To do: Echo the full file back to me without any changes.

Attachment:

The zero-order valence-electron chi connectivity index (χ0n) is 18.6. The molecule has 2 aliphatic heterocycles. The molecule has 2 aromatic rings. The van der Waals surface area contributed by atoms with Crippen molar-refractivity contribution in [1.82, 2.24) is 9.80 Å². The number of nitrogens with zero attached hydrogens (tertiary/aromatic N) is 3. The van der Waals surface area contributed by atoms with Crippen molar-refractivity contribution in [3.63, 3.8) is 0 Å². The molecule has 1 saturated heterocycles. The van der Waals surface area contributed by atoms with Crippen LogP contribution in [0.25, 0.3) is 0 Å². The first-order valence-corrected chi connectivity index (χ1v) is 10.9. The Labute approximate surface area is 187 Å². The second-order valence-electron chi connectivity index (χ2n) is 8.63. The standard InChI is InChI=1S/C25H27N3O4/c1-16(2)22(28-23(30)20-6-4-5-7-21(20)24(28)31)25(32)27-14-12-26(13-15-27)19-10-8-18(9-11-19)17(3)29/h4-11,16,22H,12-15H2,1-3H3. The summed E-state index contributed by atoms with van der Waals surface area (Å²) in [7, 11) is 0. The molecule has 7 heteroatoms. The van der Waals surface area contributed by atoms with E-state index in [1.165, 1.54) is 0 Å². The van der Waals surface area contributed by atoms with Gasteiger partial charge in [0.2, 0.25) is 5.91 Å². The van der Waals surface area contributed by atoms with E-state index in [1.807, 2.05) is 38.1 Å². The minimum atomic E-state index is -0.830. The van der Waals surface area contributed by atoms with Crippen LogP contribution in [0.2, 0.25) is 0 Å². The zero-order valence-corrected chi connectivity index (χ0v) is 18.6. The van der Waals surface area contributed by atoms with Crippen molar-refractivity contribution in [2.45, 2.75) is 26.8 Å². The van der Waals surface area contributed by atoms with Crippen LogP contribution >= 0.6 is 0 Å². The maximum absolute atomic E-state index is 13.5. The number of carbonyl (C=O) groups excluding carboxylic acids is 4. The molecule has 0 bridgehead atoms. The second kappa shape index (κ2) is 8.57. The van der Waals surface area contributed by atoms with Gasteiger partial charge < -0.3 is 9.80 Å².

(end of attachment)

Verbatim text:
The zero-order valence-electron chi connectivity index (χ0n) is 18.6. The molecule has 2 aliphatic heterocycles. The molecule has 2 aromatic rings. The van der Waals surface area contributed by atoms with Crippen molar-refractivity contribution in [1.82, 2.24) is 9.80 Å². The number of nitrogens with zero attached hydrogens (tertiary/aromatic N) is 3. The van der Waals surface area contributed by atoms with Crippen molar-refractivity contribution in [3.63, 3.8) is 0 Å². The molecule has 1 saturated heterocycles. The van der Waals surface area contributed by atoms with Crippen LogP contribution in [0.25, 0.3) is 0 Å². The first-order valence-corrected chi connectivity index (χ1v) is 10.9. The Labute approximate surface area is 187 Å². The second-order valence-electron chi connectivity index (χ2n) is 8.63. The standard InChI is InChI=1S/C25H27N3O4/c1-16(2)22(28-23(30)20-6-4-5-7-21(20)24(28)31)25(32)27-14-12-26(13-15-27)19-10-8-18(9-11-19)17(3)29/h4-11,16,22H,12-15H2,1-3H3. The summed E-state index contributed by atoms with van der Waals surface area (Å²) in [7, 11) is 0. The molecule has 7 heteroatoms. The van der Waals surface area contributed by atoms with E-state index in [1.165, 1.54) is 0 Å². The van der Waals surface area contributed by atoms with Gasteiger partial charge in [0.2, 0.25) is 5.91 Å². The van der Waals surface area contributed by atoms with E-state index in [1.807, 2.05) is 38.1 Å². The minimum atomic E-state index is -0.830. The van der Waals surface area contributed by atoms with Crippen LogP contribution in [0.2, 0.25) is 0 Å². The zero-order valence-corrected chi connectivity index (χ0v) is 18.6. The van der Waals surface area contributed by atoms with Crippen molar-refractivity contribution in [2.45, 2.75) is 26.8 Å². The van der Waals surface area contributed by atoms with Crippen LogP contribution >= 0.6 is 0 Å². The maximum absolute atomic E-state index is 13.5. The number of carbonyl (C=O) groups excluding carboxylic acids is 4. The molecule has 0 bridgehead atoms. The second kappa shape index (κ2) is 8.57. The van der Waals surface area contributed by atoms with Gasteiger partial charge < -0.3 is 9.80 Å².